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More specifically, our torus model is adapted from Stalevski et al. (2012, 2016) and the geometry of the torus can be seen in Fig. 2. The geometry of the model resembles a flared disk and is characterised by three parameters: the inner radius of the torus, Rin, outer radius of the torus, Rout, and the half-opening angle Θ. For the inner radius of the torus we used (2)where LAGN is the bolometric luminosity and Tsub is the sublimation temperature of the dust grains. We assumed a power law distribution for the rest-mass density in the torus, given by (3)where the cosΘ-dependence in the Eq. (3) leads to a concentration of rest-mass density towards the equatorial plane. Since we did not perform a radiative modelling of the torus, its temperature distribution is simply assumed to follow a certain prescription. In particular, following Schartmann et al. (2005), the temperature decrease moving outward in the radial direction; furthermore, because of the direct illumination of the inner torus walls, the temperature should decrease when going from high to low latitudes. Such behaviour may be modelled with the following temperature profile (4)Figure 3 illustrates the distribution of the temperature and rest-mass density in the torus with LAGN = 1043 erg s-1, Tsub = 1500 K, which leads to an inner radius of Rin = 4 Rj. The outer radius is set to Rout = 30 Rj and the angular thickness of the torus is θ = 50°. For the scaling of the rest-mass density we set , while the exponents for the distribution of the temperature and rest-mass density are k = 1 and l = 2.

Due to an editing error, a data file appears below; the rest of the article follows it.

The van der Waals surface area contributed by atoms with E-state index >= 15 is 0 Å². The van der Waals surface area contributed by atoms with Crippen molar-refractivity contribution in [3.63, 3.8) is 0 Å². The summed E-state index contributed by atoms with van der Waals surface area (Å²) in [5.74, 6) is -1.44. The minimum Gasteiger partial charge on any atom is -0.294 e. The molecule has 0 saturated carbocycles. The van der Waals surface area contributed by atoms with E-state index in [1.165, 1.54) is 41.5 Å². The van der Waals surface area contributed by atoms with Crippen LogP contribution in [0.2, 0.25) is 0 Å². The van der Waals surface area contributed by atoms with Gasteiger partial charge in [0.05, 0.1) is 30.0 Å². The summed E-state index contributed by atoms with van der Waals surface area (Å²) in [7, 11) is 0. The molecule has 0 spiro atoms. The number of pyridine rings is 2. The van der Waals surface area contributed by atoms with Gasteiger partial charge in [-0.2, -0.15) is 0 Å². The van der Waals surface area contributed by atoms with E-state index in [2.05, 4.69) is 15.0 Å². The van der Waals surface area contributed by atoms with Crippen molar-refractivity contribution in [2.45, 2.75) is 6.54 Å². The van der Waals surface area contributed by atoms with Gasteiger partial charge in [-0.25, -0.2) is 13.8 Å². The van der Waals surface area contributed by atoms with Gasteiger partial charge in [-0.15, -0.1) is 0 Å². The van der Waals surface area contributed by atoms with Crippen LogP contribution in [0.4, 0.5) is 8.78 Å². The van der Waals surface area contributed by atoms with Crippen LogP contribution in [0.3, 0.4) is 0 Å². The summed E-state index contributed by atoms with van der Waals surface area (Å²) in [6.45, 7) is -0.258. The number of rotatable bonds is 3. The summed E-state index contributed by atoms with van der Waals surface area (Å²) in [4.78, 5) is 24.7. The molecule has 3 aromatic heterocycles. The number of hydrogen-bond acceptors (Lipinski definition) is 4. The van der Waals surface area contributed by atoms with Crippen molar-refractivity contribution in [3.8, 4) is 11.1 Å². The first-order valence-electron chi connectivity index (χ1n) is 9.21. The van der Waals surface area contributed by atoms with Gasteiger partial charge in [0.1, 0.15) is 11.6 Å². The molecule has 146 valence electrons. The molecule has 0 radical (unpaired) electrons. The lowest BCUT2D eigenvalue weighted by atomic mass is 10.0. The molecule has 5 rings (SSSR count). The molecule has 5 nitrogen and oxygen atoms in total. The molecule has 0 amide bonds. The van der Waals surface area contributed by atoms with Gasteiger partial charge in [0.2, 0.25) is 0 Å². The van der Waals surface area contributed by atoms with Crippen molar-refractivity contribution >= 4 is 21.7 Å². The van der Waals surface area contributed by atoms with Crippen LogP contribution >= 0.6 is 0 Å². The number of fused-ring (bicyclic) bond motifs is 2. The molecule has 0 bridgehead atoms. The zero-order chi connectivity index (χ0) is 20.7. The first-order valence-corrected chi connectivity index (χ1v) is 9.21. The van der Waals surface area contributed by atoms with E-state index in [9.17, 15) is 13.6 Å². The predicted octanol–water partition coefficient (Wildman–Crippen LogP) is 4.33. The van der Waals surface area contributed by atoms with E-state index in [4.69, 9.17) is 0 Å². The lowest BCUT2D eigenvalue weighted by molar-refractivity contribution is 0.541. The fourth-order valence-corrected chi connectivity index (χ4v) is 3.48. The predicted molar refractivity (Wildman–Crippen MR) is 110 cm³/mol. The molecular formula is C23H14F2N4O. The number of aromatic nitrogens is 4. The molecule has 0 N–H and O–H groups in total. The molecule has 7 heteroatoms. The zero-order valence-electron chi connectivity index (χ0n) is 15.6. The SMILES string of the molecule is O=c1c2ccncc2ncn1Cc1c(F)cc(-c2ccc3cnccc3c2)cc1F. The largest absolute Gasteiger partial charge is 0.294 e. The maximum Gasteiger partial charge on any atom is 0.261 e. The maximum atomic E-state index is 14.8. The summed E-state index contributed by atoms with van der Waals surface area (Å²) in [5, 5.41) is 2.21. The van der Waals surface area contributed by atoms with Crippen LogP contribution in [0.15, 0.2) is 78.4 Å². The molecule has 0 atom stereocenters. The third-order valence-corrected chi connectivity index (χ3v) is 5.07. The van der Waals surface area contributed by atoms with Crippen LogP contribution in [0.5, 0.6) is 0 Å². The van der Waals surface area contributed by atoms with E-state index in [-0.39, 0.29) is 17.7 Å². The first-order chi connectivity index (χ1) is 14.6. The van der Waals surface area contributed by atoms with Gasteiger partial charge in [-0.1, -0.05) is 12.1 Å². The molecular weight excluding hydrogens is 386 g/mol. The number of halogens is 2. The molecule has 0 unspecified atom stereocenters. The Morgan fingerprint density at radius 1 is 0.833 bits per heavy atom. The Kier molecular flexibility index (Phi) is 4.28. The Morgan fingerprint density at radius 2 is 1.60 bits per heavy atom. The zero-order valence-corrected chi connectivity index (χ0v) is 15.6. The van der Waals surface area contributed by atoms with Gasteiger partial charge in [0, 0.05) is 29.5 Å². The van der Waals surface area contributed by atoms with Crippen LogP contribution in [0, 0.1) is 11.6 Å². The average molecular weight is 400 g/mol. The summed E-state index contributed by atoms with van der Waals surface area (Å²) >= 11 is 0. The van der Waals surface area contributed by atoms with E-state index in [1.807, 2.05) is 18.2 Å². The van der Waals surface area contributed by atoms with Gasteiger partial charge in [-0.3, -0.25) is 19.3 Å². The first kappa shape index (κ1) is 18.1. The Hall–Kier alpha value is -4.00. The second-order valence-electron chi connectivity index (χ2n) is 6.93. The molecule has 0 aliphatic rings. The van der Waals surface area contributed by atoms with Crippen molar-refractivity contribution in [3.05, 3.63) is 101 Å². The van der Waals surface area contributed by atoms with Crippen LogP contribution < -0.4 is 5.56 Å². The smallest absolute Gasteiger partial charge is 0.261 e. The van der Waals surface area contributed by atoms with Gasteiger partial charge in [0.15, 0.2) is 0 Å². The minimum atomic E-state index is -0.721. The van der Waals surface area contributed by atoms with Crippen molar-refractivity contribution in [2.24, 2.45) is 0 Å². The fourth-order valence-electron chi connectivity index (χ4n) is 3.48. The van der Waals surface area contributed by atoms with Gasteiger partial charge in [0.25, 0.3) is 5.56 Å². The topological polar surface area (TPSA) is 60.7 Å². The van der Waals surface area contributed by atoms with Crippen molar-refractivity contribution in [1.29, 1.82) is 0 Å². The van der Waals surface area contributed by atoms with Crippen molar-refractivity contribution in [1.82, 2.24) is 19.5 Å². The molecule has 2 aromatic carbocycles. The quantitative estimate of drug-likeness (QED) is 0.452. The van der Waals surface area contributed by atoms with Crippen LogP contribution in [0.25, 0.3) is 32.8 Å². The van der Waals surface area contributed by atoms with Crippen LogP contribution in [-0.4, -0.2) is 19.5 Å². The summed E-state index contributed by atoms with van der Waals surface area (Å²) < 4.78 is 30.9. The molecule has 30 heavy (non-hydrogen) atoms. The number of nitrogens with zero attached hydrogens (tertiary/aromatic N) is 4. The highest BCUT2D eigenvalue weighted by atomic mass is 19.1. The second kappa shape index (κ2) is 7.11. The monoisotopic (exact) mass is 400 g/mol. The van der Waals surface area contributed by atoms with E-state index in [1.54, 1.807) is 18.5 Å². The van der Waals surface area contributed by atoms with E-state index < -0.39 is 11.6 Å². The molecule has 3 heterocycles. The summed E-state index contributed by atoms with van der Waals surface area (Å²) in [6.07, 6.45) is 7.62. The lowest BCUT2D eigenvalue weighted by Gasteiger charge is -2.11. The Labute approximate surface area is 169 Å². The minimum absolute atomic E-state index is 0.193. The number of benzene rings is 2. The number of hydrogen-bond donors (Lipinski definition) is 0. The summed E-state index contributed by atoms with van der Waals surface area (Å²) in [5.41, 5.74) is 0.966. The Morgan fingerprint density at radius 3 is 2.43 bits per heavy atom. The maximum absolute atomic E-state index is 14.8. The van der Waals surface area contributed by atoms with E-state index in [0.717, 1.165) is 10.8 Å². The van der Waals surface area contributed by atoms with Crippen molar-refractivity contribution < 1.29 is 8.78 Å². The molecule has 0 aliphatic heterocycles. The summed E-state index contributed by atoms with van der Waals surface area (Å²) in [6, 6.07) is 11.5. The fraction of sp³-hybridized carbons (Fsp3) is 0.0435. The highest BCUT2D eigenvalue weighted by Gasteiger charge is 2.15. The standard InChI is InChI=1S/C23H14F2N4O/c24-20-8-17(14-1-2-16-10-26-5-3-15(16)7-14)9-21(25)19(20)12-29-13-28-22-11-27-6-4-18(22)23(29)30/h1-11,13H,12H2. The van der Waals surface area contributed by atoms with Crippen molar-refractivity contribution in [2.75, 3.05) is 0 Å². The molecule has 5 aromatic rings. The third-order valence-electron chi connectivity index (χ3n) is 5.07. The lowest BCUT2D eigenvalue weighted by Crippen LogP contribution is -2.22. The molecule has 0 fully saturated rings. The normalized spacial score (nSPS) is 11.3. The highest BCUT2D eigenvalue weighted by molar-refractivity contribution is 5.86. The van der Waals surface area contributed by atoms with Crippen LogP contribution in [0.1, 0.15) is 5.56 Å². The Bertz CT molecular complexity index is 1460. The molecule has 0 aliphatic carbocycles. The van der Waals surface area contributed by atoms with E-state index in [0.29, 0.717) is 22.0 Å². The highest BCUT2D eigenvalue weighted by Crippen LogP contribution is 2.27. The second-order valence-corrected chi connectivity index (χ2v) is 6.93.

thumbnail Fig. 3

Left panel: distribution of temperature in the meridional plane. Right panel: corresponding rest-mass density distribution. The Θ-dependence in the distribution of the temperature and the rest-mass density is clearly visible.

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thumbnail Fig. 4

Example of the 3D geometry of the jet-torus model.

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thumbnail Fig. 5

Stationary results for the jet simulations. The panels show the 2D distribution of the rest-mass density for different ambient medium configurations as indicated by the exponent m. In each panel the left side (−30 <r/Rj< 0) corresponds to the OP jet and the right side (0 <y/Rj< 30) to the PM jet. The top row spans the entire simulation grid whereas the bottom row shows a magnified view of the nozzle region (−7 <z/Rj< 7). The white lines in the bottom row show stream lines visualising the direction of the flow and the bold dashed lines correspond to the inward travelling and reflected shock wave.

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The combined system consisting of jet, counter-jet, and torus is shown in Fig. 4. The observed image is the projection of the jet-torus system onto the xy plane. In Fig. 4 a distant observer would see the jet-torus system at a viewing angle of ϑ = 0°.

3. Results

3.1. Special-relativistic hydrodynamics

In Fig. 5 we show the 2D distribution of the rest-mass density of the stationary jets from our (SRHD) simulations. Each panel corresponds to a different ambient medium configuration as characterised by the exponent m (see Eq. (1)). The left half of each panel (−30 <r/Rj< 0) shows the distribution for the OP jet and the right half of each panel (0 <r/Rj< 30) for the PM jet. The top row presents the entire simulation grid and the bottom row gives a magnified view of the nozzle region of the jets (0 <z/Rj< 7).

thumbnail Fig. 6

Same as Fig. 5 for the pressure.